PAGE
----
Study design: Surgical techniques and preliminary results.
Objective: To describe and evaluate the safety and efficacy of a new minimal invasive technique for the irreducible atlantoaxial dislocation (IADD).
Summary of background data: Endoscope has been widely used in minimal invasive spinal surgery. However, there are no clinical reports regarding anterior approach for IADD in the literature.
Methods: Ten consecutive patients with IADD were treated by anterior release with microendoscopic aide and subsequently reduction, anterior transarticular screw fixation and morselized autologous bone grafts. There were 3 cases of odontoid dysplasia, 4, chronic odontoid fracture, 1, odontoid absence, 1 fasilar impression, and 1 malunion of odontoid fracture. According to Symon and Lavender's classification of disability, 6 cases were moderate disability, 3 severe nonbedbound, and 1 severe bedridden. The procedure was performed by the same surgeon (Yong-Long Chi).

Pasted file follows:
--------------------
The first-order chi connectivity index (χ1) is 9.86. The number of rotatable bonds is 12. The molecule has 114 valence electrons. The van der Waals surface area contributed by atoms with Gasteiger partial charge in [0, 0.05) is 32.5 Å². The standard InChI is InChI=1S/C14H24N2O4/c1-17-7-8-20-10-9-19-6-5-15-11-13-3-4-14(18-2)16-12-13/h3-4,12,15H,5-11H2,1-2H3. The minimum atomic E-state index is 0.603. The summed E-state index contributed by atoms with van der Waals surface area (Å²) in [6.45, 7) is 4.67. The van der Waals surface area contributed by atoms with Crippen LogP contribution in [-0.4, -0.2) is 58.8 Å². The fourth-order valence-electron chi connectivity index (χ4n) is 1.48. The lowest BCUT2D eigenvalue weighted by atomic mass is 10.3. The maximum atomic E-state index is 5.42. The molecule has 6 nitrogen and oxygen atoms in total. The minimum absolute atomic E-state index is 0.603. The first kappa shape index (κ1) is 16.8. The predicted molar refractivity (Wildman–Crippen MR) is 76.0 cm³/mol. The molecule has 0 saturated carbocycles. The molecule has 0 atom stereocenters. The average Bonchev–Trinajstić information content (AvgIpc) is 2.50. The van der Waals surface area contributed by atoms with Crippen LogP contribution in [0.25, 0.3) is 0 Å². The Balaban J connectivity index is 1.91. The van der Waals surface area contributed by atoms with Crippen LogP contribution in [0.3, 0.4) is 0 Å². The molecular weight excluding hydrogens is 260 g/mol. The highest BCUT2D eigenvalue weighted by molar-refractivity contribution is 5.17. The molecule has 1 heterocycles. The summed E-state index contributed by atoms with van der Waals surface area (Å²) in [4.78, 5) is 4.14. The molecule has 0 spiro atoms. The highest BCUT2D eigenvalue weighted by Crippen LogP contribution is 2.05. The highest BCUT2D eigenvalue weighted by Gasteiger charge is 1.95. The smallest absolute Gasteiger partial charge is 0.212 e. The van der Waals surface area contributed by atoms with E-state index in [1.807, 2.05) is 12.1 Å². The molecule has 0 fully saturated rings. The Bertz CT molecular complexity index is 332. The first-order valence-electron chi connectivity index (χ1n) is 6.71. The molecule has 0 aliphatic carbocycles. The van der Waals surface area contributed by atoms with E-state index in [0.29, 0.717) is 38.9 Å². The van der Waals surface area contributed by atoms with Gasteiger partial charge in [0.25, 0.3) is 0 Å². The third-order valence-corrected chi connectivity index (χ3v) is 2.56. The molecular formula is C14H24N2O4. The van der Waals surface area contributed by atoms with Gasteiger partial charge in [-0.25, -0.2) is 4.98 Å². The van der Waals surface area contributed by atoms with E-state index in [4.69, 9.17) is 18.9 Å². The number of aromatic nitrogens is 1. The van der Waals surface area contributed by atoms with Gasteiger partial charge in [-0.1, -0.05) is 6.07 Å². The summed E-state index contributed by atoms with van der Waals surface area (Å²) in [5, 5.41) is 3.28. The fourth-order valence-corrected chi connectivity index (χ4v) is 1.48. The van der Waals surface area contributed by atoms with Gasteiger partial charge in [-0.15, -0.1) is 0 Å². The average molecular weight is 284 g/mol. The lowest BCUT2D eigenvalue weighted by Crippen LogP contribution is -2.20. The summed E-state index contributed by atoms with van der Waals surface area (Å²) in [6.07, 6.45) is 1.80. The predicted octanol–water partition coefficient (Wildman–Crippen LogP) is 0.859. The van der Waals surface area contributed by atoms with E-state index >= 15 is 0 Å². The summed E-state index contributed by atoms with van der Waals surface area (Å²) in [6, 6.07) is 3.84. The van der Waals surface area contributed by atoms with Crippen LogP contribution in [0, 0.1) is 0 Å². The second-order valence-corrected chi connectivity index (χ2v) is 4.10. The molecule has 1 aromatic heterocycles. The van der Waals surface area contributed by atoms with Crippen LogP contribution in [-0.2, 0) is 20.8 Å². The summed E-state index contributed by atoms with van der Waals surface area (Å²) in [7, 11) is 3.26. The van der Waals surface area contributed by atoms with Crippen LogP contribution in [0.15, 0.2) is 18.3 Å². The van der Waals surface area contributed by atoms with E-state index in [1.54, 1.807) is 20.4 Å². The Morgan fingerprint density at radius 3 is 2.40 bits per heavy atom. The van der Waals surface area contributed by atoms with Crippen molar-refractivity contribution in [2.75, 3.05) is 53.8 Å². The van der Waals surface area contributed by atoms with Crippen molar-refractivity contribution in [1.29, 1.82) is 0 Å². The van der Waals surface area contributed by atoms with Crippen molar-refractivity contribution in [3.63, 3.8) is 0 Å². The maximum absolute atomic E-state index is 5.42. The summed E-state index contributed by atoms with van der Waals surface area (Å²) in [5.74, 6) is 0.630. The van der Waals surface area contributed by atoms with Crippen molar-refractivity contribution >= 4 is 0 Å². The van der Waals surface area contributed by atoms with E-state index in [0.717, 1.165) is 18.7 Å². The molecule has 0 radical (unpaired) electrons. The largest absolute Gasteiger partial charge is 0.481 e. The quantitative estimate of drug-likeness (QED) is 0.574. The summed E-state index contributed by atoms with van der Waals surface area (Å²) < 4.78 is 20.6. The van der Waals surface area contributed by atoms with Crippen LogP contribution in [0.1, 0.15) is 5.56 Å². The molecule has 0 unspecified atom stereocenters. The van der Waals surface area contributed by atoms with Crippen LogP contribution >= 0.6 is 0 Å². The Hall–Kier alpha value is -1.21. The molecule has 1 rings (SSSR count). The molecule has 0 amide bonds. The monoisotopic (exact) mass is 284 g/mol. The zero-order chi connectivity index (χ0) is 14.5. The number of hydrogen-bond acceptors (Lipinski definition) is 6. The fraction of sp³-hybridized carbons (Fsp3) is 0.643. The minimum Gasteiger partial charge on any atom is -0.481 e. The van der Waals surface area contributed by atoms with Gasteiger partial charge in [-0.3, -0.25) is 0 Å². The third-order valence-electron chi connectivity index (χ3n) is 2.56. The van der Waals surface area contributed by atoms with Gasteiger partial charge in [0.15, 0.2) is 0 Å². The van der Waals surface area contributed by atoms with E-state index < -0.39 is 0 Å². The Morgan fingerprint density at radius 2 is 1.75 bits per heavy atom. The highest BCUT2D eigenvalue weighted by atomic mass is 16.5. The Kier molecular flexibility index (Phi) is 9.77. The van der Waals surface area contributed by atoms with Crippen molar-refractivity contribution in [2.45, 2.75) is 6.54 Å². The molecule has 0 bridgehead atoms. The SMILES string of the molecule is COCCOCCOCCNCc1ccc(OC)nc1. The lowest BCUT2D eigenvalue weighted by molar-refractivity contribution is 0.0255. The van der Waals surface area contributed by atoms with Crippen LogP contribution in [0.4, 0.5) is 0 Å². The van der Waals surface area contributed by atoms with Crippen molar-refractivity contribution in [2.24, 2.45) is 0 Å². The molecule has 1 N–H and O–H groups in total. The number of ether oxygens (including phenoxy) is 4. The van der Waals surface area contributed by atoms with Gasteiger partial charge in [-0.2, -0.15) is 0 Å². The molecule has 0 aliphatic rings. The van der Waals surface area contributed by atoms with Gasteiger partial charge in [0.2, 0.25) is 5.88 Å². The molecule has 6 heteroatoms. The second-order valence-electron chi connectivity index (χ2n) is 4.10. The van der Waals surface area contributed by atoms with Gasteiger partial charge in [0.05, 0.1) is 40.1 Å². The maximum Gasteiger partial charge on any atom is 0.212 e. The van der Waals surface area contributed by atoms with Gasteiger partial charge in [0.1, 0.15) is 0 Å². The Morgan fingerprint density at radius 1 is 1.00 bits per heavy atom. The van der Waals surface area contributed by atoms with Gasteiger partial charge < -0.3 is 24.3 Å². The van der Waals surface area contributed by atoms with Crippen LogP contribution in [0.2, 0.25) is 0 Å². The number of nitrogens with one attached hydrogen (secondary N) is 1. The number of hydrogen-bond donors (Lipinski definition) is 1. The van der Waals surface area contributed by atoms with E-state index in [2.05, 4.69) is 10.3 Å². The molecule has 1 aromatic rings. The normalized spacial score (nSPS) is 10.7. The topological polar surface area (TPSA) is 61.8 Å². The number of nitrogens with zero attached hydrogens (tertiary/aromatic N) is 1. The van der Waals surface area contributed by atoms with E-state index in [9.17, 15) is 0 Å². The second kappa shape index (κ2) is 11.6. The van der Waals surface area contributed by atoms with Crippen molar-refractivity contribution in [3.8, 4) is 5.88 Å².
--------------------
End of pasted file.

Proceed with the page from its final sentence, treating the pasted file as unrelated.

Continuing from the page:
Results: The new technique was performed successfully in all cases. All the patients underwent transarticular screw fixation and anterior morselized autograft fusion. The average operation time was 120 min (range, 90 to 150 min) and the mean estimated blood loss was 150 mL (range, 100 to 250 mL). Postoperative radiographs demonstrated that 9 cases restored anatomic position and 1 had partial reduction. According to the postoperative computed tomography all the screws were appropriately placed. Follow-up after surgery, longest is 16 months and minimal 8 months with a mean of 12 months, neurologic status was improved in all patients. There was no loss of fixation and solid fusion was achieved in all cases.
Conclusions: Surgical technique of microendoscopic anterior release, reduction, fixation, and fusion is safe and reliable minimally invasive for treating IADD.